Even if, from an American perspective, such confidence is a good thing, it’s probably not an unqualified blessing. By itself, it may make it harder for the U.S. to get Canada to budge from the protectionist barriers it still enjoys. When you add in the well-founded concerns in the U.S. that the NAFTA talks could end up doing more harm than good, the situation becomes even more complicated.

That said, count us among the optimists. It is our strong impression that USTR Robert Lighthizer, Canada’s Minister for International Trade, François-Philippe Champagne, and Mexico’s Secretary of the Economy, Ildefonso Guajardo Villarreal, all have a clear idea of what’s at stake  and that each of them is responding to the same unwavering imperative: Don’t screw it up!


The Diplomatic Panel takes you to the YouTube video of the Diplomatic Panel on the EU and North America from the GBD conference on June 23, 2017. This was the source for today’s featured quote.

On the EU Website. Among other things, this page on the EU website includes a video clip with the above quote from Cecilia Malmstrom.

Date Set takes you to the BBC story about the July meeting between Justin Trudeau and Jean-Claude Juncker, in which they set September 21 as the date for provisional implementation of CETA.

Originally published as TTALK Quote No. 46 of 2017.

© 2017 The Global Business Dialogue, Inc.




“We’ll this is an interesting experience to have. Suddenly, you’re thinking, ‘I might know this person. I don’t know. …’

“I love you guys… . Thank you very much.”

Meredith Broadbent
July 12, 2017


These brief comments from Commissioner Meredith Broadbent of the U.S. International Trade Commission followed almost immediately this sentence from her friend and colleague, the Chief Trade Counsel for the House Committee on Ways and Means, Angela Ellard:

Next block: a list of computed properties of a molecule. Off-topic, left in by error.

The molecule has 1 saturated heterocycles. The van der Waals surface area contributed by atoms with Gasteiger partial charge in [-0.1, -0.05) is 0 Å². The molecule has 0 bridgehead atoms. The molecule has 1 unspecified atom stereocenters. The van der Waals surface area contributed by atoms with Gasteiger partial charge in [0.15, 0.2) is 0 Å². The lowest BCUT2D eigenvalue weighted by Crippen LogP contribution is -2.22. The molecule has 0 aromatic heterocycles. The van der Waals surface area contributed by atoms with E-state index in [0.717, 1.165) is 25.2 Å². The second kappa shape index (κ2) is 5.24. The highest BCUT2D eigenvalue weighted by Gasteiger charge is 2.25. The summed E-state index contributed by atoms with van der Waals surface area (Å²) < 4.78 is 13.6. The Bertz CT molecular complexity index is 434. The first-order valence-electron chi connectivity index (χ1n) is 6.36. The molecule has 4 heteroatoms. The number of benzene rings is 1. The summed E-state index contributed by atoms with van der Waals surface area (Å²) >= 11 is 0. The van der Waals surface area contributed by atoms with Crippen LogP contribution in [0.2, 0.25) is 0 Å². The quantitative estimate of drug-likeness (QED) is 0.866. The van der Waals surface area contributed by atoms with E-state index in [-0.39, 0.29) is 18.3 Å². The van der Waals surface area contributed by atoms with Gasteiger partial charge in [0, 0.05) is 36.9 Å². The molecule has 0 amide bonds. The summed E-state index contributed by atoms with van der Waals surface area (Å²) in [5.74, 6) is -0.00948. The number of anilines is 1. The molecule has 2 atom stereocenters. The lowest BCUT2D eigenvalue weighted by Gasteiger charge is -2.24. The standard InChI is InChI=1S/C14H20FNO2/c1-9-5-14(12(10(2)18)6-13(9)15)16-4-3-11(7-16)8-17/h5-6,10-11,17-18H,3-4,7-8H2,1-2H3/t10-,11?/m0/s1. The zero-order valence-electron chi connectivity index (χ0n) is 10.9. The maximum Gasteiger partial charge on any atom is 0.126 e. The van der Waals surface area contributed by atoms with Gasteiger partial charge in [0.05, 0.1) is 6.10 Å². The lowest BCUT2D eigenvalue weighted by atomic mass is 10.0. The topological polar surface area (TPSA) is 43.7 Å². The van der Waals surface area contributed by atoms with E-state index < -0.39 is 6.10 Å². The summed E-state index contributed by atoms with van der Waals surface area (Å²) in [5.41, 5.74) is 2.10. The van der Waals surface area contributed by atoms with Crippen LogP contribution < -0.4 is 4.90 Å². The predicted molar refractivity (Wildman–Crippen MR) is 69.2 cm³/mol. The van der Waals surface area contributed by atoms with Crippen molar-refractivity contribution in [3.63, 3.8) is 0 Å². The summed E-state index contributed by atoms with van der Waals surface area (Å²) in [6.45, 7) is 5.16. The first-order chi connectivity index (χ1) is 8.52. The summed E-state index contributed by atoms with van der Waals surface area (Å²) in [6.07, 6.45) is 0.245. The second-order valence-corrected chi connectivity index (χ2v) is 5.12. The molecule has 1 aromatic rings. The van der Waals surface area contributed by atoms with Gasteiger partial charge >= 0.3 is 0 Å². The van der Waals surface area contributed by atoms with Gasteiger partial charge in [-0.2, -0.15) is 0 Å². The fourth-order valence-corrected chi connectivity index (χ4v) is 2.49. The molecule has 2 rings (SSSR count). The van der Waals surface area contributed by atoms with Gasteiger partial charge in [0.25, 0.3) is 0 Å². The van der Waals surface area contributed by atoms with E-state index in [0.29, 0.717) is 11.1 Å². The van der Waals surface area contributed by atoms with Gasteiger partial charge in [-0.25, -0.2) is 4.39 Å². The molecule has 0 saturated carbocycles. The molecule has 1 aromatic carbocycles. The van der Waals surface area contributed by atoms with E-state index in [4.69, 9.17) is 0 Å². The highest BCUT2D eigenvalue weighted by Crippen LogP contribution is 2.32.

“So, without further ado, we’re presenting the Lighthouse Award tonight to Meredith Broadbent.

But let’s back up a little bit. If there is a single event that brings the Washington trade community together each year, it is the Annual Awards Dinner of the Washington International Trade Association (WITA) and the Washington International Trade Foundation (WITF). It’s a tradition that has been going on for a while now. The Trade Prom that was held a little over a week ago, on July 12, was the 23rd. As for the men and women who are given awards, some of them are published in advance. Indeed, the fact that well known Congressional leaders are being given awards is part of the appeal, part of the advertising for the event. This year, for example, Congressional Leadership Awards were presented to Senator Jeff Flake of Arizona, a Republican, and to Congressman Rick Larsen from Washington, a Democrat.

There is one award, however,  that is a secret. Even the recipient has no clue. It is the Lighthouse Award.  In years past the presentation was a joint effort between Walmart’s Sarah Thorn and Caterpillar’s Bill Lane. Together, they turned those ten minutes of the Trade Prom into a routine that would have made George Burns and Gracie Allen envious. Bill Lane has retired, however, and so this year Sarah Thorn was on her own. In the end, she decided to call in assistance from one of the trade world’s big guns, Angela Ellard. Before she did, however, Ms. Thorn offered a few thoughts worth noting. Among other things, Sarah said:

“The Lighthouse Award is my favorite part of the Prom. It’s wonderful because we get to honor one of our own.”

“That’s who we should be honoring — people who are doing the hard work, who believe in trade, and are there consistently.”

After quoting from the Declaration of Independence,
“This country actually went to war partly for the ability to trade. That’s why we need trade warriors. That’s why we need people in the trenches thinking about trade, doing the right thing, and thinking about how trade benefits consumers and workers around the world.”

And then, a few sentences later, Ms. Thorn asked Angela Ellard to come to the microphone, to say a few words, and to present the award. Both Ms. Thorn and Ms. Ellard noted some of the basic career facts of the person they were about to honor: